Villages where China's Ethnic Minorities Live
AbstractThis paper investigates how ethnic minorities in rural China are faring compared with the ethnic majority. The village is the unit of analysis and large surveys for 2002 are used. Minority villages in northeast China are found to have a somewhat better economic situation than the average majority village, but minority villages in the southwest are clearly faring worse. Industrialisation, inputs in agricultural production, stock of human capital of the labour force, wage level on the local labour market as well as indicators of path dependency are all found to affect the economic situation of a village. Location is the single most important circumstance working against a favourable economic situation for minority villages in the north- and particularly the southwest. Low village income results in long-distance migration for many ethnic minorities, but for some minorities their ethnicity hinders migration.
Download InfoIf you experience problems downloading a file, check if you have the proper application to view it first. In case of further problems read the IDEAS help page. Note that these files are not on the IDEAS site. Please be patient as the files may be large.
Bibliographic InfoPaper provided by Institute for the Study of Labor (IZA) in its series IZA Discussion Papers with number 2418.
Length: 41 pages
Date of creation: Nov 2006
Date of revision:
Publication status: published in: China Economic Review, 2009, 20 (2), 193-207
Contact details of provider:
Postal: IZA, P.O. Box 7240, D-53072 Bonn, Germany
Phone: +49 228 3894 223
Fax: +49 228 3894 180
Web page: http://www.iza.org
Postal: IZA, Margard Ody, P.O. Box 7240, D-53072 Bonn, Germany
Find related papers by JEL classification:
- J15 - Labor and Demographic Economics - - Demographic Economics - - - Economics of Minorities, Races, Indigenous Peoples, and Immigrants; Non-labor Discrimination
- O12 - Economic Development, Technological Change, and Growth - - Economic Development - - - Microeconomic Analyses of Economic Development
- P32 - Economic Systems - - Socialist Institutions and Their Transitions - - - Collectives; Communes; Agricultural Institutions
This paper has been announced in the following NEP Reports:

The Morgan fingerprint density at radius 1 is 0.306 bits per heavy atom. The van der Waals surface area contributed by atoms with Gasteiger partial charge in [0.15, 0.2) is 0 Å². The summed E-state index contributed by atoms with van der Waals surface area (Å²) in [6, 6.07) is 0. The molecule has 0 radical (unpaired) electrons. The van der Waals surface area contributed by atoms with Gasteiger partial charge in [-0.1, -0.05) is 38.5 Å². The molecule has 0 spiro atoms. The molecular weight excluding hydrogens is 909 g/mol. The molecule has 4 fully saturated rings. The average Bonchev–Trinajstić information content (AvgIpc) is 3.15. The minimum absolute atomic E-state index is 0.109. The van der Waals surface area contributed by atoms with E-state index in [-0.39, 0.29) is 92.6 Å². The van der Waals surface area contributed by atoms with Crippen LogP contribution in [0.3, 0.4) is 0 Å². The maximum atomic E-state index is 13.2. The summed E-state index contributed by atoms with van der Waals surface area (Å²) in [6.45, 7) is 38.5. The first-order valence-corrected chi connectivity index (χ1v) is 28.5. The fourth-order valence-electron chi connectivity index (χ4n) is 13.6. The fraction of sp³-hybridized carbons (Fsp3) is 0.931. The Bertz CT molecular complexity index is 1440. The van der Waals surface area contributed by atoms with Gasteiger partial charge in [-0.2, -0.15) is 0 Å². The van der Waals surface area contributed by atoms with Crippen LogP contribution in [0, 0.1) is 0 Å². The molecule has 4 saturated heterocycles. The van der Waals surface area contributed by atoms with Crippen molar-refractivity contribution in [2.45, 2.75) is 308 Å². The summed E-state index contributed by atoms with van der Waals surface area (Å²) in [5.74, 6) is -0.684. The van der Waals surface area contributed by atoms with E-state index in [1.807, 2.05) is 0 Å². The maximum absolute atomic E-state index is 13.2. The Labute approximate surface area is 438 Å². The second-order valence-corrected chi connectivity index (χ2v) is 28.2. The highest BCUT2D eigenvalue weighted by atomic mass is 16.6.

- NEP-ALL-2006-12-09 (All new papers)
- NEP-CNA-2006-12-09 (China)
- NEP-DEV-2006-12-09 (Development)
- NEP-SEA-2006-12-09 (South East Asia)
Please report citation or reference errors to , or , if you are the registered author of the cited work, log in to your RePEc Author Service profile, click on "citations" and make appropriate adjustments.:
- Alberto Alesina & Eliana La Ferrara, 2003.
"Ethnic Diversity and Economic Performance,"
Harvard Institute of Economic Research Working Papers
2028, Harvard - Institute of Economic Research.
- Alberto Alesina & Eliana La Ferrara, 2004. "Ethnic Diversity and Economic Performance," NBER Working Papers 10313, National Bureau of Economic Research, Inc.
- Alberto Alesina & Eliana La Ferrara, 2004. "Ethnic Diversity and Economic Performance," Development Working Papers 193, Centro Studi Luca d\'Agliano, University of Milano.
- John Knight & Li Shi, 1997.
"Cumulative causation and inequality among villages in China,"
Oxford Development Studies,
Taylor & Francis Journals, vol. 25(2), pages 149-172.
- Knight, J. & Shi, L., 1996. "Cumulative Causation and Inequality Among Villages in China," Economics Series Working Papers 99186, University of Oxford, Department of Economics.
- Alesina, Alberto & La Ferrara, Eliana, 2005. "Ethnic Diversity and Economic Performance," Scholarly Articles 4553005, Harvard University Department of Economics.
- Castro Campos, Bente, 2013. "Human capital differences or labor market discrimination? The occupational outcomes of ethnic minorities in rural Guizhou (China)," Studies on the Agricultural and Food Sector in Central and Eastern Europe, Leibniz Institute of Agricultural Development in Central and Eastern Europe (IAMO), volume 73, number 73.
- Ouyang, Yusi & Pinstrup-Andersen, Per, 2012. "Health Inequality between Ethnic Minority and Han Populations in China," World Development, Elsevier, vol. 40(7), pages 1452-1468.
For technical questions regarding this item, or to correct its authors, title, abstract, bibliographic or download information, contact: (Mark Fallak).
If you have authored this item and are not yet registered with RePEc, we encourage you to do it here. This allows to link your profile to this item. It also allows you to accept potential citations to this item that we are uncertain about.
If references are entirely missing, you can add them using this form.
If the full references list an item that is present in RePEc, but the system did not link to it, you can help with this form.
If you know of missing items citing this one, you can help us creating those links by adding the relevant references in the same way as above, for each refering item. If you are a registered author of this item, you may also want to check the "citations" tab in your profile, as there may be some citations waiting for confirmation.
Please note that corrections may take a couple of weeks to filter through the various RePEc services.